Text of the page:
Reef Protection

Speaker at ICRS



Marine Fish Habitat Sign

Parrotfish On The Market

We need to strictly enforce no take zones

Seagrass Bed

Marine Parks Mooring

Marine Park

We need to reduce our carbon foorprint on the reef
Now is a critical time for coral reefs. At the 11th International Coral Reef Symposium (ICRS) held in July 2008, midway in the International Year of the Reef, over 3000 experts from 75 countries assembled to face some hard truths: coral reefs are teetering on the edge of survival and it is our fault. Reefs may be largely history in 50 years.


Call to Action

  • Cut CO2 emissions by lowering our carbon footprint and ask our policymakers to commit to low carbon economic growth.
  • Eliminate open access fisheries in coral reef ecosystems. Establish and enforce regulations on user rights, total allowable catch, individual catch quotas, non-destructive gear and other sustainable fisheries regulations.
  • Protect coral reef herbivores, including parrotfish.
  • Ban the harvesting of these species for sale and commercial consumption.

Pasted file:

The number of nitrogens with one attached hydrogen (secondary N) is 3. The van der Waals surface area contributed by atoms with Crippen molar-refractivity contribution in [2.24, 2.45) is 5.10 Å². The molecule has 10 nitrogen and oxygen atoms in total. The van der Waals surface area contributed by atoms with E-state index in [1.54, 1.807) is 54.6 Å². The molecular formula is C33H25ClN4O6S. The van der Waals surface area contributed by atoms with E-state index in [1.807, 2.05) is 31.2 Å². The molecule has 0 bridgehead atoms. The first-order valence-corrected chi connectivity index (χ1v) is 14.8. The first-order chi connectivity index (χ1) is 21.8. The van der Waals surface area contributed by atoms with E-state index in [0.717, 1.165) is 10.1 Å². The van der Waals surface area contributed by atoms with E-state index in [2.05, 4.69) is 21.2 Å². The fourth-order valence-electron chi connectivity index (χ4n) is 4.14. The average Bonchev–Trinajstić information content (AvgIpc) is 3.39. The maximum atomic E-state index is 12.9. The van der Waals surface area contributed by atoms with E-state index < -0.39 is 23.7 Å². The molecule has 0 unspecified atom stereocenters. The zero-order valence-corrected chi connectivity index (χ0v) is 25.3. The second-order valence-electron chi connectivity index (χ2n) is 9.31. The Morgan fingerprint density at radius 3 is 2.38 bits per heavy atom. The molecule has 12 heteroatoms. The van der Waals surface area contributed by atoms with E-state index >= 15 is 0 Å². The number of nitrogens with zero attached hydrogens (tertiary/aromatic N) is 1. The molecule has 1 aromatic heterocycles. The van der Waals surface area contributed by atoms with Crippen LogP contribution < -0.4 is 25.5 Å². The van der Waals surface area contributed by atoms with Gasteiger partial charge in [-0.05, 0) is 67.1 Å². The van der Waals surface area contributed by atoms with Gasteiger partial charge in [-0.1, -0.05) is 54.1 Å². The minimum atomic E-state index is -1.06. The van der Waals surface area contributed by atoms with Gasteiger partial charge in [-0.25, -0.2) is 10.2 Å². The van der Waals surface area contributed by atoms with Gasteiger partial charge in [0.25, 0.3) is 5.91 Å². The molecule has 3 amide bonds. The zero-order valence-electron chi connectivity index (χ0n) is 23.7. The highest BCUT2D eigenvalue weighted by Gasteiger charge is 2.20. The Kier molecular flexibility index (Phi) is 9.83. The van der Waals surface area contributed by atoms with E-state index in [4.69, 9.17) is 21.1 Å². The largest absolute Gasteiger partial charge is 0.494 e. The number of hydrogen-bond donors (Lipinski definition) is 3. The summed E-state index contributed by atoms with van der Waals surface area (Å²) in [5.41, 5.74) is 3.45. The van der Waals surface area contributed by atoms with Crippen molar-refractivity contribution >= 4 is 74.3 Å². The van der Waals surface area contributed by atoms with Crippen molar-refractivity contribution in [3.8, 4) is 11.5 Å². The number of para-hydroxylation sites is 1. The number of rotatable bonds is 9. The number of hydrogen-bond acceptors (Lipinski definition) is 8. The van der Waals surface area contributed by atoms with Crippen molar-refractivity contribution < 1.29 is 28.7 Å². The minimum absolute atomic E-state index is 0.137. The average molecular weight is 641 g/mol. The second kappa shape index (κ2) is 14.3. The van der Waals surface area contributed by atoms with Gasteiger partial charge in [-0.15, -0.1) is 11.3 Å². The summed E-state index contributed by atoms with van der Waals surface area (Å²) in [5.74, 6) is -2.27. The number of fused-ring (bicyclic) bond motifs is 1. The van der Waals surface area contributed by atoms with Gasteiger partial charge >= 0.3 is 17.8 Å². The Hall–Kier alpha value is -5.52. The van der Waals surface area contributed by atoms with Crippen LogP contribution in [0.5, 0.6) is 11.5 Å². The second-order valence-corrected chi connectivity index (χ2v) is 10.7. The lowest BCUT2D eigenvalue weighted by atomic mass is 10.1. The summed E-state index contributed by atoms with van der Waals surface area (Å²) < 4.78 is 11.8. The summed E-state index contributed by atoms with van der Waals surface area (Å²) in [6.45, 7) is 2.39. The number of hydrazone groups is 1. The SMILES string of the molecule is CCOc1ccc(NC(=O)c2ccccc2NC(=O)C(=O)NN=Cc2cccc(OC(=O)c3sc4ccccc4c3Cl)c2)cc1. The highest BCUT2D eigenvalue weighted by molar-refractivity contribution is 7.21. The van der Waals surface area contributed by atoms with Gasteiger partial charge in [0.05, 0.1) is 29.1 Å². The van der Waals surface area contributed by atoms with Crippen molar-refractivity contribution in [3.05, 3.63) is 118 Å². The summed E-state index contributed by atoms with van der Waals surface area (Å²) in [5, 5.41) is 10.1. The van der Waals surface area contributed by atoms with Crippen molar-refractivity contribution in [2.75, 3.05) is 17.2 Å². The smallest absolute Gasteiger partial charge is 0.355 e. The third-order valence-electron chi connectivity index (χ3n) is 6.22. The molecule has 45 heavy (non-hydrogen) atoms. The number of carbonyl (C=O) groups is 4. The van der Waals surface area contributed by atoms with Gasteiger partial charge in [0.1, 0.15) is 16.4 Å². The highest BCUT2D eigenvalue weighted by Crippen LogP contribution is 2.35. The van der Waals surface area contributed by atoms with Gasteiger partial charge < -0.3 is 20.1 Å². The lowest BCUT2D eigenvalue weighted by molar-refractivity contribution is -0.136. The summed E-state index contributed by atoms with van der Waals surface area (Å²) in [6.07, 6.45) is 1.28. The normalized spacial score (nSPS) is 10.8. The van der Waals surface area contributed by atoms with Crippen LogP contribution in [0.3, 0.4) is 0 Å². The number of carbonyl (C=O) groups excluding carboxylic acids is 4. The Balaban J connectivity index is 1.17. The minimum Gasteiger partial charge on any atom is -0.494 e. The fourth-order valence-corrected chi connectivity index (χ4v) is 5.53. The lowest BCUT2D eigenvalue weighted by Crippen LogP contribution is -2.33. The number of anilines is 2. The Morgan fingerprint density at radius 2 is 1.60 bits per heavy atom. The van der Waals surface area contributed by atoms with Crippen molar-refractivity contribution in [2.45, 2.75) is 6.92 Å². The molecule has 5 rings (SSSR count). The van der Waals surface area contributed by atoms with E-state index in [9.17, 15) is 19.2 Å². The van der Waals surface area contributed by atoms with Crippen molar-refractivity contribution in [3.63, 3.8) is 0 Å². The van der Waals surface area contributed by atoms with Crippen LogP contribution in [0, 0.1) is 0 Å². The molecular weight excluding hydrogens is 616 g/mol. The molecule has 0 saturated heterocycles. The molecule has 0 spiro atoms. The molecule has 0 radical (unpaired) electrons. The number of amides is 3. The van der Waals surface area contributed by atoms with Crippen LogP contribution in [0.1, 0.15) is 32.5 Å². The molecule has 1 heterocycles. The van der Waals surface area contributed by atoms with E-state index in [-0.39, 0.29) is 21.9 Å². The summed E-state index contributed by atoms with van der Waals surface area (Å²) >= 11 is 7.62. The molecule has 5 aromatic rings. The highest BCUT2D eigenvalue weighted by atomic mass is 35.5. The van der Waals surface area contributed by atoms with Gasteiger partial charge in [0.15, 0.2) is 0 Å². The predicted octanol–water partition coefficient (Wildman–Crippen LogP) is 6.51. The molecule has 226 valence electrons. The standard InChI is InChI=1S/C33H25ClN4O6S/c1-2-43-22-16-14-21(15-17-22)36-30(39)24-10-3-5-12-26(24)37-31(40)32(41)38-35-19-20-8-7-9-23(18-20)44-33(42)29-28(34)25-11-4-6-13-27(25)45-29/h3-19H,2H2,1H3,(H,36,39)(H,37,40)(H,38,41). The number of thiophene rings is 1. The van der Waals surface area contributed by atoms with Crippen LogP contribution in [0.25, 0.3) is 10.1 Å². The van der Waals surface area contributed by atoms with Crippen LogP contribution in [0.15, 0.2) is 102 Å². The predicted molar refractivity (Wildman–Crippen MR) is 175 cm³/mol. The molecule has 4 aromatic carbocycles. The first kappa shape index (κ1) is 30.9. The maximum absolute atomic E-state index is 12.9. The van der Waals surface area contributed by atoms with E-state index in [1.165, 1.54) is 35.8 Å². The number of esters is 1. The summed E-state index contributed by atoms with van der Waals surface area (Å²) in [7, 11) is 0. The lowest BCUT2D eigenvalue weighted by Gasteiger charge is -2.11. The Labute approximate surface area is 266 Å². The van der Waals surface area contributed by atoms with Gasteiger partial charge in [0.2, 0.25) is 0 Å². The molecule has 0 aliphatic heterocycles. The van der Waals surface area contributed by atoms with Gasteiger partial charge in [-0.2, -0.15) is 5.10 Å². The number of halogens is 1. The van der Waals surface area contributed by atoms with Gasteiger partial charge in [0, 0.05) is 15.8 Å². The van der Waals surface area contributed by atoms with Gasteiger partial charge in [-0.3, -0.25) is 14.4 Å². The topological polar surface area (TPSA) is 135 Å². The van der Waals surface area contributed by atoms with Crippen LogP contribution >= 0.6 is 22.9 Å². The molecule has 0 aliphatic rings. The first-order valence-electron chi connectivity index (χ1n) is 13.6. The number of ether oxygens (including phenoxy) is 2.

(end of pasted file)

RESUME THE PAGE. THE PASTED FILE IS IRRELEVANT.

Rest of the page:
• Establish and strictly enforce networks of Marine Protected Areas that include No-Take Areas.
  • Consult with local communities and authorities on design and benefit sharing to maximise returns and build sustainability into the process, in order to protect marine biodiversity and restore vital fish stocks.
  • Effectively manage the waters in between Marine Protected Areas. The enforcement of coastal zoning, environmental impact assessments and ‘polluter pays’ regulations can help control marine and land-based sources of pollution, while strategic environmental assessment can effectively manage coastal development and tourism.
  • Maintain connectivity between coral reefs and associated habitats. Mangroves, seagrass beds and lagoons contribute to the integrity of reef ecosystems and their continued production of ecosystem services.
  • Report regularly and publicly on the health of local coral reefs. Include assessments of the effectiveness of management and conservation measures.
  • Recognise the links between what we do on land and how it affects the ocean. We live on a blue planet - our health depends on ocean health.
    Bring local actors together to develop a shared vision of healthy reefs and a road map for getting there. Engage members of industry, civil society, local government and the scientific community to set ambitious targets and performance indicators.
  • Work for change with management to produce desired outcomes.

 Source: 11th International Coral Reef Symposium 2008 Call to Action